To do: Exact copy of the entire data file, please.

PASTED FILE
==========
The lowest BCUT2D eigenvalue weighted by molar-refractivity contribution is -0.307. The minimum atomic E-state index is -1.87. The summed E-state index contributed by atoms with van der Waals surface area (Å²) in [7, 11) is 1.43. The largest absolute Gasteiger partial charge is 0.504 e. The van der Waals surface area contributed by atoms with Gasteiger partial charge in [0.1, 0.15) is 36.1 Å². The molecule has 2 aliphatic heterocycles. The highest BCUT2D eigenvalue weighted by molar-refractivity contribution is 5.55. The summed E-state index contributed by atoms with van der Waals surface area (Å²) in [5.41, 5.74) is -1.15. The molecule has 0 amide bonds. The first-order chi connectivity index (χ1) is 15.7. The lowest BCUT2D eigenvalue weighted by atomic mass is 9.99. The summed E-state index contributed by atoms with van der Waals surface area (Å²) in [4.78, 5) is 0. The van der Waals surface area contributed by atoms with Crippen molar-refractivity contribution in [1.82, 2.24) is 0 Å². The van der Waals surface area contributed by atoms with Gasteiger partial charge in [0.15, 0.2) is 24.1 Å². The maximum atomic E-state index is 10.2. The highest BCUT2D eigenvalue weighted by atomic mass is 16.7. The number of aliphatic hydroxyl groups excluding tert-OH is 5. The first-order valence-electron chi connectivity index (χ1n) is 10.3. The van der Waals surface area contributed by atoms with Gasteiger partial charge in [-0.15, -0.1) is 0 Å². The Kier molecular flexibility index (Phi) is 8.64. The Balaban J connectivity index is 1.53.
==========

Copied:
The lowest BCUT2D eigenvalue weighted by molar-refractivity contribution is -0.307. The minimum atomic E-state index is -1.87. The summed E-state index contributed by atoms with van der Waals surface area (Å²) in [7, 11) is 1.43. The largest absolute Gasteiger partial charge is 0.504 e. The van der Waals surface area contributed by atoms with Gasteiger partial charge in [0.1, 0.15) is 36.1 Å². The molecule has 2 aliphatic heterocycles. The highest BCUT2D eigenvalue weighted by molar-refractivity contribution is 5.55. The summed E-state index contributed by atoms with van der Waals surface area (Å²) in [5.41, 5.74) is -1.15. The molecule has 0 amide bonds. The first-order chi connectivity index (χ1) is 15.7. The lowest BCUT2D eigenvalue weighted by atomic mass is 9.99. The summed E-state index contributed by atoms with van der Waals surface area (Å²) in [4.78, 5) is 0. The van der Waals surface area contributed by atoms with Crippen molar-refractivity contribution in [1.82, 2.24) is 0 Å². The van der Waals surface area contributed by atoms with Gasteiger partial charge in [0.15, 0.2) is 24.1 Å². The maximum atomic E-state index is 10.2. The highest BCUT2D eigenvalue weighted by atomic mass is 16.7. The number of aliphatic hydroxyl groups excluding tert-OH is 5. The first-order valence-electron chi connectivity index (χ1n) is 10.3. The van der Waals surface area contributed by atoms with Gasteiger partial charge in [-0.15, -0.1) is 0 Å². The Kier molecular flexibility index (Phi) is 8.64. The Balaban J connectivity index is 1.53.